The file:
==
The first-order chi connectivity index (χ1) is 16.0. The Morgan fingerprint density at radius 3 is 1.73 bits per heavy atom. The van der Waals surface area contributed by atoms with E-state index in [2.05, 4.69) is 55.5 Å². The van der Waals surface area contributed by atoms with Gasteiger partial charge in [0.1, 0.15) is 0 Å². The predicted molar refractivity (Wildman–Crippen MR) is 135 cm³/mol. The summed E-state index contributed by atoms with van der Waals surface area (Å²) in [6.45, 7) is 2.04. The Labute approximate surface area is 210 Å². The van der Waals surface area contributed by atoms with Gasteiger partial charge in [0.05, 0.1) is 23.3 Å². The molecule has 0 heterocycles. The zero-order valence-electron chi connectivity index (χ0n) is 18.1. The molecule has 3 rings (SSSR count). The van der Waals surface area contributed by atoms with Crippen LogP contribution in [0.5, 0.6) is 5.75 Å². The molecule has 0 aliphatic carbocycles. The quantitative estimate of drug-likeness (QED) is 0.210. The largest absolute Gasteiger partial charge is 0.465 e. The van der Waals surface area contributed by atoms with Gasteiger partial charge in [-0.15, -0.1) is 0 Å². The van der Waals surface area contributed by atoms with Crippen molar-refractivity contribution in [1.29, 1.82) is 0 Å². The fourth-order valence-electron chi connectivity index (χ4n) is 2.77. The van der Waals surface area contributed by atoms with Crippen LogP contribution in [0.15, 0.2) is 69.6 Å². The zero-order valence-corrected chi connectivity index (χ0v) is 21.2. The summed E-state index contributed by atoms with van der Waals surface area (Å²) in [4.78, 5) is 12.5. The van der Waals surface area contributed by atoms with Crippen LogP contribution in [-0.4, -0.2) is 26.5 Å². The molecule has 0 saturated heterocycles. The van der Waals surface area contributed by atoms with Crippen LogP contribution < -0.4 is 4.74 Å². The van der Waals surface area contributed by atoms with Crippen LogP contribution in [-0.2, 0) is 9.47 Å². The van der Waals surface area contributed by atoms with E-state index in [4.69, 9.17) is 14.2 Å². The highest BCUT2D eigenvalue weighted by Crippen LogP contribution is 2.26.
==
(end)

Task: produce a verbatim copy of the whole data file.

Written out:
The first-order chi connectivity index (χ1) is 16.0. The Morgan fingerprint density at radius 3 is 1.73 bits per heavy atom. The van der Waals surface area contributed by atoms with E-state index in [2.05, 4.69) is 55.5 Å². The van der Waals surface area contributed by atoms with Gasteiger partial charge in [0.1, 0.15) is 0 Å². The predicted molar refractivity (Wildman–Crippen MR) is 135 cm³/mol. The summed E-state index contributed by atoms with van der Waals surface area (Å²) in [6.45, 7) is 2.04. The Labute approximate surface area is 210 Å². The van der Waals surface area contributed by atoms with Gasteiger partial charge in [0.05, 0.1) is 23.3 Å². The molecule has 0 heterocycles. The zero-order valence-electron chi connectivity index (χ0n) is 18.1. The molecule has 3 rings (SSSR count). The van der Waals surface area contributed by atoms with Crippen LogP contribution in [0.5, 0.6) is 5.75 Å². The molecule has 0 aliphatic carbocycles. The quantitative estimate of drug-likeness (QED) is 0.210. The largest absolute Gasteiger partial charge is 0.465 e. The van der Waals surface area contributed by atoms with Gasteiger partial charge in [-0.15, -0.1) is 0 Å². The van der Waals surface area contributed by atoms with Crippen molar-refractivity contribution in [1.29, 1.82) is 0 Å². The fourth-order valence-electron chi connectivity index (χ4n) is 2.77. The van der Waals surface area contributed by atoms with Crippen LogP contribution in [0.15, 0.2) is 69.6 Å². The zero-order valence-corrected chi connectivity index (χ0v) is 21.2. The summed E-state index contributed by atoms with van der Waals surface area (Å²) in [4.78, 5) is 12.5. The van der Waals surface area contributed by atoms with Crippen LogP contribution in [-0.4, -0.2) is 26.5 Å². The molecule has 0 saturated heterocycles. The van der Waals surface area contributed by atoms with Crippen LogP contribution < -0.4 is 4.74 Å². The van der Waals surface area contributed by atoms with Crippen LogP contribution in [-0.2, 0) is 9.47 Å². The van der Waals surface area contributed by atoms with E-state index in [4.69, 9.17) is 14.2 Å². The highest BCUT2D eigenvalue weighted by Crippen LogP contribution is 2.26.